• Passenger rail in Sweden

  • Tell us where you were and what you saw!
Tell us where you were and what you saw!

Moderator: David Benton

  by NellieBly
 
Had the occasion to attend a transportation conference at the Stockholm School of Economics last week, focusing on rail restructuring in Europe. Then I got to ride a few Swedish passenger trains, from Stockholm to Norrkoping and back. The contrasts with (and similarities to) the Northeast Corridor are interesting.

Sweden, like all other European Union countries, is separating its railroad into a state-owned infrastructure company (BANVERKET) and various train-operating companies, including SJ AB (Stats Jarnvager, the descendent of the state railway) and various private concessions.

Stockholm's Arlanda airport is served by a privately-operating "A-Train" service that works quite efficiently, taking 20 minutes to Stockholm Central with attractive yellow EMU cars. However, the private company is not turning a profit, even at a fare about double that of the competing "Flyggbussan" that use the highway. The government gave the private consortium some money to complete a second link that makes the airport line a loop off the main north-south line, and various through passenger trains now stop at the airport. More on this in a minute.

Long-haul services to the north of Sweden are now operated under contract by Connex, apparently, although it's the same equipment I rode in 1996. Other long-haul services remain operated by SJ in its new incarnation as a for-profit company.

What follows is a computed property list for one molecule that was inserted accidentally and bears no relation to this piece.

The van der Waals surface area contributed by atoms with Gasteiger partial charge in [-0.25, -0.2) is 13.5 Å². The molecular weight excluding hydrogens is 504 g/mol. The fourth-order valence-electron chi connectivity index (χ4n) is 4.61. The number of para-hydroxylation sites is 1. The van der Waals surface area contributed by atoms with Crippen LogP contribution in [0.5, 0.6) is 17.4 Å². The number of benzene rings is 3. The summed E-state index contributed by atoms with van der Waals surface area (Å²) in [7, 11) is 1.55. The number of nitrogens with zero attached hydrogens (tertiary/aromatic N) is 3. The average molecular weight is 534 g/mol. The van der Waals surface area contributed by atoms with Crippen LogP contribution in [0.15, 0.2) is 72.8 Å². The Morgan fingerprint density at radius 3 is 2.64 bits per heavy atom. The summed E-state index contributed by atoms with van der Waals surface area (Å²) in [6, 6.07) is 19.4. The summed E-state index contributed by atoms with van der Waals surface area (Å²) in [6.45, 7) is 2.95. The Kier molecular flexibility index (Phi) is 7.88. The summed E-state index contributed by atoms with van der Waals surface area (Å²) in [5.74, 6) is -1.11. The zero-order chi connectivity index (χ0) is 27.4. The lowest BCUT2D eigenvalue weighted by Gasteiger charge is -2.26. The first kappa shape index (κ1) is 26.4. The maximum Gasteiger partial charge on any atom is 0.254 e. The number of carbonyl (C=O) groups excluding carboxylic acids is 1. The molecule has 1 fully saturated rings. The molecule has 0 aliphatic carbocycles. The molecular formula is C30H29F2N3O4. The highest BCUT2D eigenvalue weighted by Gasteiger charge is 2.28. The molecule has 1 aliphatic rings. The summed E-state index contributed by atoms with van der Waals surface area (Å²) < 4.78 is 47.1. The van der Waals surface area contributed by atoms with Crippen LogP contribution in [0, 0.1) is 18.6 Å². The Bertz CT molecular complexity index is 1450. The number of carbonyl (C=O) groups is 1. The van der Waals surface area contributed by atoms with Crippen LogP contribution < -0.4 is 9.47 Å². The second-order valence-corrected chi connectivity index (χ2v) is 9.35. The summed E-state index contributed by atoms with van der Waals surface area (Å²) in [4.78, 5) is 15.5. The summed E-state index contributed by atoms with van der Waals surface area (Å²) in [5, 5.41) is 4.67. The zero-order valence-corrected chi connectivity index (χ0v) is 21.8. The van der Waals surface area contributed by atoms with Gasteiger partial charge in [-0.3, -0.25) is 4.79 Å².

We took an X2000 from Stockholm to Norrkoping. The X2000 route is partially new construction, and runs west to Katrineholm, thence south to Norrkoping, rather than following the old line along the Baltic Coast. Total journey time is about 1:20, versus nearly two hours on the old line on "regional" trains (is that where Amtrak learned it?). The X2000, now more than 10 years old, is still impressively quiet and smooth-riding. Amtrak missed an opportunity here.

Norrkoping has local tram service (three-unit German cars), and also is a hub for local train services operatied by the Ostergotland Traffik, the local transportation agency. These use attractively painted EMU trains. There is freight as well -- on two consecutive days I saw an Rc4 loco painted for "Green Cargo" with a train of about 50 empy two-axle log cars come through the station. Unlike in the US, freight is strictly scheduled along with everything else.

On the return trip, we rode a regional train directly to Arlanda airport, right through Stockholm Central. It used the old line along the Baltic, which is scenic although slow in parts and mostly single-track. There is a passing siding at each station, and twice we met southbound regional trains. Operation was right on time (the X2000 services seem to suffer from minor lateness, based on my observations).

All in all, a good trip. My only complaint was the $500 tariff for four second-class round-trip tickets on a trip about the length of WAS to PHL.

  by David Benton
 
Thank you Nellie , for yor trip report . I never made it to Scandanavia ,so its interesting to hear what its like .
i hear everythings expensive there , so the rail fares are proably inline with the alternatives .